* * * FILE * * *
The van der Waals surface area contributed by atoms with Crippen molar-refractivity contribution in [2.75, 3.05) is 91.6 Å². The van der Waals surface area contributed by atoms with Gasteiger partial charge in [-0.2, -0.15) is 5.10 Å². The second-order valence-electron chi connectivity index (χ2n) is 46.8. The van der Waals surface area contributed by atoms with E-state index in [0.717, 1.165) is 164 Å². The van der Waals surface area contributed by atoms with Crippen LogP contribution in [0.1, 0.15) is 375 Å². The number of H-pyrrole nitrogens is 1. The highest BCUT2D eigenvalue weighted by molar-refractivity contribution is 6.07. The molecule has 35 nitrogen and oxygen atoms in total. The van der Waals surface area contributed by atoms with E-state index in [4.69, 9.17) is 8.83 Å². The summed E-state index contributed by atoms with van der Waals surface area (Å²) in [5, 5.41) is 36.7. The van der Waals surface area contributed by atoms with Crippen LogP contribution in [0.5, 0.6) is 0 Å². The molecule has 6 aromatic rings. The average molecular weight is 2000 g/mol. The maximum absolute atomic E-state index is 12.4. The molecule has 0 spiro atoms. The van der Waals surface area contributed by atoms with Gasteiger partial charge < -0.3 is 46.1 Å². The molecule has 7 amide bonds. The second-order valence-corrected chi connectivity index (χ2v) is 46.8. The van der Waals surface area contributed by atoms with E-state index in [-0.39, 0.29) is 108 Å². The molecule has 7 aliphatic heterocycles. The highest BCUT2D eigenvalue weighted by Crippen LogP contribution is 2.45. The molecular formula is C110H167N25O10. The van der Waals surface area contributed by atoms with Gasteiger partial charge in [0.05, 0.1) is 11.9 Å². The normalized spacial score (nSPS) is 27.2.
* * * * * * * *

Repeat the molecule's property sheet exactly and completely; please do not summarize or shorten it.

The van der Waals surface area contributed by atoms with Crippen molar-refractivity contribution in [2.75, 3.05) is 91.6 Å². The van der Waals surface area contributed by atoms with Gasteiger partial charge in [-0.2, -0.15) is 5.10 Å². The second-order valence-electron chi connectivity index (χ2n) is 46.8. The van der Waals surface area contributed by atoms with E-state index in [0.717, 1.165) is 164 Å². The van der Waals surface area contributed by atoms with Crippen LogP contribution in [0.1, 0.15) is 375 Å². The number of H-pyrrole nitrogens is 1. The highest BCUT2D eigenvalue weighted by molar-refractivity contribution is 6.07. The molecule has 35 nitrogen and oxygen atoms in total. The van der Waals surface area contributed by atoms with E-state index in [4.69, 9.17) is 8.83 Å². The summed E-state index contributed by atoms with van der Waals surface area (Å²) in [5, 5.41) is 36.7. The van der Waals surface area contributed by atoms with Crippen LogP contribution in [0.5, 0.6) is 0 Å². The molecule has 6 aromatic rings. The average molecular weight is 2000 g/mol. The maximum absolute atomic E-state index is 12.4. The molecule has 0 spiro atoms. The van der Waals surface area contributed by atoms with Gasteiger partial charge < -0.3 is 46.1 Å². The molecule has 7 amide bonds. The second-order valence-corrected chi connectivity index (χ2v) is 46.8. The van der Waals surface area contributed by atoms with E-state index in [-0.39, 0.29) is 108 Å². The molecule has 7 aliphatic heterocycles. The highest BCUT2D eigenvalue weighted by Crippen LogP contribution is 2.45. The molecular formula is C110H167N25O10. The van der Waals surface area contributed by atoms with Gasteiger partial charge in [0.05, 0.1) is 11.9 Å². The normalized spacial score (nSPS) is 27.2.